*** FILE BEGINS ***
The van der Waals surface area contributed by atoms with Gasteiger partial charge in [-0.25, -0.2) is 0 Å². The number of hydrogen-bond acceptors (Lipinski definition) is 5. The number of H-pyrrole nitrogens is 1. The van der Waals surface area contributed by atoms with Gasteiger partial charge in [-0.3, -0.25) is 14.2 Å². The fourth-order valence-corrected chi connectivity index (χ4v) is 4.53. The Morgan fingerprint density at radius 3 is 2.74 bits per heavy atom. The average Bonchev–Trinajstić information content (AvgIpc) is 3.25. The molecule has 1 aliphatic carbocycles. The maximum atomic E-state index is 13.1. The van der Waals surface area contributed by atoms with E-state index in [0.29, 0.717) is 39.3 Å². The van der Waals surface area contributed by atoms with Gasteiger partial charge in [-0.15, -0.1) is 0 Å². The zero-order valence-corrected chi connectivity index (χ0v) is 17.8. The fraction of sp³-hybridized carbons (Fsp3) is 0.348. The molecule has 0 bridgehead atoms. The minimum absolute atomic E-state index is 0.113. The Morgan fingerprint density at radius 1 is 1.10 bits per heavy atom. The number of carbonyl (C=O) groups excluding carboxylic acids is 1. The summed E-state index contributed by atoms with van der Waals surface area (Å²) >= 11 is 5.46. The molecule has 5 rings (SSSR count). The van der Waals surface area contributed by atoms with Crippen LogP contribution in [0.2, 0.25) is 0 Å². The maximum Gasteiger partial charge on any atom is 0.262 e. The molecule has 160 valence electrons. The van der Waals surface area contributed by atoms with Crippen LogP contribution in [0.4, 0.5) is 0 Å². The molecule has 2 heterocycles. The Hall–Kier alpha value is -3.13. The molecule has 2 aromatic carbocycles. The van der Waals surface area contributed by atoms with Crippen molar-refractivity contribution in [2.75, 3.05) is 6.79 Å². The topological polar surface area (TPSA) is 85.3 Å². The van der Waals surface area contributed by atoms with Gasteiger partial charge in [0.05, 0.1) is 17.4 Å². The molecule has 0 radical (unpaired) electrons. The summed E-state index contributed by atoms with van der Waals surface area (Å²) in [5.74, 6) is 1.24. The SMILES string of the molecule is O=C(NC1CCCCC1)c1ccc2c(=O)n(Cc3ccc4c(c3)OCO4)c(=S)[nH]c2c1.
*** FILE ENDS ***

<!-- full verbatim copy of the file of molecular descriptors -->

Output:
The van der Waals surface area contributed by atoms with Gasteiger partial charge in [-0.25, -0.2) is 0 Å². The number of hydrogen-bond acceptors (Lipinski definition) is 5. The number of H-pyrrole nitrogens is 1. The van der Waals surface area contributed by atoms with Gasteiger partial charge in [-0.3, -0.25) is 14.2 Å². The fourth-order valence-corrected chi connectivity index (χ4v) is 4.53. The Morgan fingerprint density at radius 3 is 2.74 bits per heavy atom. The average Bonchev–Trinajstić information content (AvgIpc) is 3.25. The molecule has 1 aliphatic carbocycles. The maximum atomic E-state index is 13.1. The van der Waals surface area contributed by atoms with E-state index in [0.29, 0.717) is 39.3 Å². The van der Waals surface area contributed by atoms with Gasteiger partial charge in [-0.15, -0.1) is 0 Å². The zero-order valence-corrected chi connectivity index (χ0v) is 17.8. The fraction of sp³-hybridized carbons (Fsp3) is 0.348. The molecule has 0 bridgehead atoms. The minimum absolute atomic E-state index is 0.113. The Morgan fingerprint density at radius 1 is 1.10 bits per heavy atom. The number of carbonyl (C=O) groups excluding carboxylic acids is 1. The summed E-state index contributed by atoms with van der Waals surface area (Å²) >= 11 is 5.46. The molecule has 5 rings (SSSR count). The van der Waals surface area contributed by atoms with Crippen LogP contribution in [0.2, 0.25) is 0 Å². The maximum Gasteiger partial charge on any atom is 0.262 e. The molecule has 160 valence electrons. The van der Waals surface area contributed by atoms with Crippen LogP contribution in [0.4, 0.5) is 0 Å². The molecule has 2 heterocycles. The Hall–Kier alpha value is -3.13. The molecule has 2 aromatic carbocycles. The van der Waals surface area contributed by atoms with Crippen molar-refractivity contribution in [2.75, 3.05) is 6.79 Å². The topological polar surface area (TPSA) is 85.3 Å². The van der Waals surface area contributed by atoms with Gasteiger partial charge in [0.05, 0.1) is 17.4 Å². The molecule has 0 radical (unpaired) electrons. The summed E-state index contributed by atoms with van der Waals surface area (Å²) in [5.74, 6) is 1.24. The SMILES string of the molecule is O=C(NC1CCCCC1)c1ccc2c(=O)n(Cc3ccc4c(c3)OCO4)c(=S)[nH]c2c1.